Design and rationale of CURRENT-OASIS 7: A randomized, 2 × 2 factorial trial evaluating optimal dosing strategies for clopidogrel and aspirin in patients with ST and non–ST-elevation acute coronary syndromes managed with an early invasive strategy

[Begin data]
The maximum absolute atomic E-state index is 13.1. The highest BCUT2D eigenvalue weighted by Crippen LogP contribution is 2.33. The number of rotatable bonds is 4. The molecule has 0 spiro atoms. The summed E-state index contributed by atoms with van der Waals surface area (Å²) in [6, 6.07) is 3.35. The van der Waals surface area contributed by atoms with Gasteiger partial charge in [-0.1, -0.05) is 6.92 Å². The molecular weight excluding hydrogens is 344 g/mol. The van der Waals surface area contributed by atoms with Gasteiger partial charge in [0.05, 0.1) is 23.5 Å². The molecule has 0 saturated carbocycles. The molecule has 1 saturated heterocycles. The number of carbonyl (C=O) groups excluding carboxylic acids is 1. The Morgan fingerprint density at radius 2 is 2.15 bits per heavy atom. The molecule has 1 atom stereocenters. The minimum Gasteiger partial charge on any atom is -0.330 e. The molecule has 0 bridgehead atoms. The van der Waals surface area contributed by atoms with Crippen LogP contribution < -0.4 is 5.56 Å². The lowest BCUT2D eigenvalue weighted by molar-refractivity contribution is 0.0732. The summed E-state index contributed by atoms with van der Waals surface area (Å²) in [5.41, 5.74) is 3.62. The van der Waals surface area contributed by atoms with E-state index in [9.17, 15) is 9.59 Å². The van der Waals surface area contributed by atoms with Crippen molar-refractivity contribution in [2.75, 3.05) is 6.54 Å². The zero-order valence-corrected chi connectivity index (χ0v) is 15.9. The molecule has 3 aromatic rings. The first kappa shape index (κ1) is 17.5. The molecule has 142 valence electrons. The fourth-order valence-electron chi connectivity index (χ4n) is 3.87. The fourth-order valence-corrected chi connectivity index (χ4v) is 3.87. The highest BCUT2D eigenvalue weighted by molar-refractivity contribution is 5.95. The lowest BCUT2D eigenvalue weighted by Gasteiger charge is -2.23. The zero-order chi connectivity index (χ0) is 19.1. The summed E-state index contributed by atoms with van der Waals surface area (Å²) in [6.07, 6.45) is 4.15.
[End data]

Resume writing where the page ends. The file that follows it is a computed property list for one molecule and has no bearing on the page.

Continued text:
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BACKGROUND: Antiplatelet therapy with clopidogrel and acetylsalicylic acid (ASA) reduces major cardiovascular events in patients with ST and non-ST-segment-elevation acute coronary syndromes (ACS). Recent mechanistic and clinical data suggest that higher loading and maintenance doses of clopidogrel may achieve a more rapid and greater degree of platelet inhibition that translates into improved clinical outcomes, but this is yet to be formally evaluated in an adequately powered randomized trial. OBJECTIVES: To evaluate the efficacy and safety of (1) a higher loading and initial maintenance dose of clopidogrel compared with the standard-dose regimen and (2) high-dose ASA compared with low-dose ASA in patients with ST or non-ST-segment-elevation ACS managed with an early invasive strategy. DESIGN: Multicenter, international, randomized, 2 x 2 factorial design trial evaluating a clopidogrel high-dose regimen (600 mg loading dose on day 1 followed by 150 mg once daily on days 2 to 7, followed by 75 mg once daily on days 8-30) compared with the standard-dose regimen (300 mg loading dose on day 1, followed by 75 mg once daily on days 2-30) and high-dose ASA (300-325 mg daily) versus low-dose ASA (75-100 mg daily) in patients with ST or non-ST-segment-elevation ACS managed with an early invasive strategy. The clopidogrel dose comparison is double-blind and the ASA dose comparison is open-label. The primary outcome is the composite of death from cardiovascular causes, myocardial (re)infarction or stroke up to day 30. The primary safety outcome is major bleeding. The sample size is 18,000 to 20,000 patients. CONCLUSIONS: The CURRENT-OASIS 7 trial will help to define optimal dosing regimens for clopidogrel and ASA in patients with ST and non-ST-segment-elevation ACS treated with an early invasive strategy.
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